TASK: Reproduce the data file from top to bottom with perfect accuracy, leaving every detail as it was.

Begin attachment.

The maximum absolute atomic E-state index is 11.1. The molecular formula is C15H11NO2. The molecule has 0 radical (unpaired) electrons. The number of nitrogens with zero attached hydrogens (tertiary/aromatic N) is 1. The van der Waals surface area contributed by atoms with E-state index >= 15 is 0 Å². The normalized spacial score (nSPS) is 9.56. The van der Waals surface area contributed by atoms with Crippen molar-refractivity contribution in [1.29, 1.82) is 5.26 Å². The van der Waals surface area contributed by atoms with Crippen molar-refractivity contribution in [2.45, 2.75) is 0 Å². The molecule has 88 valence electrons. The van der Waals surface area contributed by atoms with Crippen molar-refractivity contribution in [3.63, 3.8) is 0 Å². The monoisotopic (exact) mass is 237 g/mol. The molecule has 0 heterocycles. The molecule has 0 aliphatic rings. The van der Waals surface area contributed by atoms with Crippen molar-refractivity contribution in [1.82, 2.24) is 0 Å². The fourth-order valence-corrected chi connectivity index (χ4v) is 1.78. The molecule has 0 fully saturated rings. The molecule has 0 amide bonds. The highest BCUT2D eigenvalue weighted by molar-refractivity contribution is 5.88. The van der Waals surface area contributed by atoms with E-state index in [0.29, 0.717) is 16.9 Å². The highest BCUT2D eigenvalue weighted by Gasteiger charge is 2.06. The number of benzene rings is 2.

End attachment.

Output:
The maximum absolute atomic E-state index is 11.1. The molecular formula is C15H11NO2. The molecule has 0 radical (unpaired) electrons. The number of nitrogens with zero attached hydrogens (tertiary/aromatic N) is 1. The van der Waals surface area contributed by atoms with E-state index >= 15 is 0 Å². The normalized spacial score (nSPS) is 9.56. The van der Waals surface area contributed by atoms with Crippen molar-refractivity contribution in [1.29, 1.82) is 5.26 Å². The van der Waals surface area contributed by atoms with Crippen molar-refractivity contribution in [2.45, 2.75) is 0 Å². The molecule has 88 valence electrons. The van der Waals surface area contributed by atoms with Crippen molar-refractivity contribution in [3.63, 3.8) is 0 Å². The monoisotopic (exact) mass is 237 g/mol. The molecule has 0 heterocycles. The molecule has 0 aliphatic rings. The van der Waals surface area contributed by atoms with Crippen molar-refractivity contribution in [1.82, 2.24) is 0 Å². The fourth-order valence-corrected chi connectivity index (χ4v) is 1.78. The molecule has 0 fully saturated rings. The molecule has 0 amide bonds. The highest BCUT2D eigenvalue weighted by molar-refractivity contribution is 5.88. The van der Waals surface area contributed by atoms with E-state index in [0.29, 0.717) is 16.9 Å². The highest BCUT2D eigenvalue weighted by Gasteiger charge is 2.06. The number of benzene rings is 2.